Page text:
Yet the origin of this rage could hardly be the circumstances of his upbringing. University College School was a fee-paying, boys-only, day school in one of London’s most pleasant villages, a stone’s thrown from Hampstead Heath. It had a good educational record, a civilised atmosphere and a tolerant attitude to attainment. If you wanted to do well, the school would help you; if you weren’t very interested, the school wouldn’t bother you too much. It was a liberal establishment founded by the utilitarian philosopher, Jeremy Bentham, in the early nineteenth century and popular with political exiles and refugees.
To me, looking back, Paul’s vivid resentments seem to have been entirely self-generated. But then, if resentment is your thing, then the British scene offers a million occasions for it. Paul used his position to encourage British politicians to moderate their concern for social justice and liberal values, in the process doing much to create the confused, dystopian country which voted in the 2016 referendum, by a narrow margin, for isolation and impoverishment. If that dismal achievement, which millions will, I believe, have cause to regret, helped distinguish him as a “Fleet Street titan”, then perhaps it’s better to be slightly less titanic in case you remind people of the vessel of that name and its lamentable end.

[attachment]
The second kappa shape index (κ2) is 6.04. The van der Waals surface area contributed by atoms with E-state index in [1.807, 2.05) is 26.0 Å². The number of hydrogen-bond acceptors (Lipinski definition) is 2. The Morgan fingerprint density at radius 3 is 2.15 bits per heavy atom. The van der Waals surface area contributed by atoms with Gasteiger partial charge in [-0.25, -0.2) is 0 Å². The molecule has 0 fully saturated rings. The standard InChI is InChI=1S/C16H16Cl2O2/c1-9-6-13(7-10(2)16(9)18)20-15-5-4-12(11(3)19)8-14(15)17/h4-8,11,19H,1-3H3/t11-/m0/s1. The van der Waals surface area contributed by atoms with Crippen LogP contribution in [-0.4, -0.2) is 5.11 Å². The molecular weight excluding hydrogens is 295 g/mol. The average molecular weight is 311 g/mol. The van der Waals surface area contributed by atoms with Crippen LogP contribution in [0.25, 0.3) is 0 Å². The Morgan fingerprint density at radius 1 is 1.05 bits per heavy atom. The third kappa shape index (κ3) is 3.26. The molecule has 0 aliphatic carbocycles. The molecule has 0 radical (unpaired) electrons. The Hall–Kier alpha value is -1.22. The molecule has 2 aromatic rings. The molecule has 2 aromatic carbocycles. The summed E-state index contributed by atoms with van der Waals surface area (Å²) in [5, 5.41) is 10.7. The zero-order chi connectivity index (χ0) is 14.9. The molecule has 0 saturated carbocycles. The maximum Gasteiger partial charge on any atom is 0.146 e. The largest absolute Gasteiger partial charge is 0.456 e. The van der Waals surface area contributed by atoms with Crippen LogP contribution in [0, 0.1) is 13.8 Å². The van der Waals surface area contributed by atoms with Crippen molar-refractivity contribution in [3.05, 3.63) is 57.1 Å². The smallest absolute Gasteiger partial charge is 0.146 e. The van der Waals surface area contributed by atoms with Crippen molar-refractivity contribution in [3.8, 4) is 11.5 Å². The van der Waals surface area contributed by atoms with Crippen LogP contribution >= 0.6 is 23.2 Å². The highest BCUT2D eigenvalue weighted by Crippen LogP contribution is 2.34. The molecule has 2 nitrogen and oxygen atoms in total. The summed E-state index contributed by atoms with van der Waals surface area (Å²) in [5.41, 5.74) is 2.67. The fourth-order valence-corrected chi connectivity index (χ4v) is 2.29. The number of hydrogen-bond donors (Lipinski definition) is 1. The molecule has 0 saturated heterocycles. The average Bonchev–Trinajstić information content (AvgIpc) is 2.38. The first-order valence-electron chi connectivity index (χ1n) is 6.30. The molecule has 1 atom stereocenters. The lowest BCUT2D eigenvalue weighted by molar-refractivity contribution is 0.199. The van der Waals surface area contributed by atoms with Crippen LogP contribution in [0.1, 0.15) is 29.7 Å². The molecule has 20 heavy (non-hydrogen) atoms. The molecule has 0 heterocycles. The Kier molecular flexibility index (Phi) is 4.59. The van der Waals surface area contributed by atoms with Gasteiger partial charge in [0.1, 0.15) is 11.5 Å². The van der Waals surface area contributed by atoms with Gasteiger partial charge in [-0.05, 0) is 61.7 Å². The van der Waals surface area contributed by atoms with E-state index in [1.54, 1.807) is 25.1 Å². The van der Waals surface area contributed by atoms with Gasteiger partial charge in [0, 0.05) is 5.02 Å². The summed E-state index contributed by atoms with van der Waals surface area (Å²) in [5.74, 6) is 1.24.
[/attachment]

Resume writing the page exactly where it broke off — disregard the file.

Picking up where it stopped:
My last glimpse of Paul came when he appeared before the Leveson Inquiry into standards in the press, almost a decade ago. Again, I didn’t plan to watch, but just happened to switch on the television. Out of curiosity, I watched Paul. His expression was a combination of wounded and contemptuous. He looked rather as I imagine Charles I might have done when he was brought before his accusers for trial, gazing around in amazement at those who dared question his divine right to rule. Similarly Paul’s bearing exuded a self-righteous certainty that he was a tribune of the people and no one had the right to question his actions.
Fast forward a decade, and Paul was publishing his “Enemies of the People,” headline, as he urged the country on towards the Brexit disaster. But Dacre’s lack of judgement was hardly exceptional. On the contrary, it was quite typical, not just of him, but of the UK elite in a time of gathering nationalism.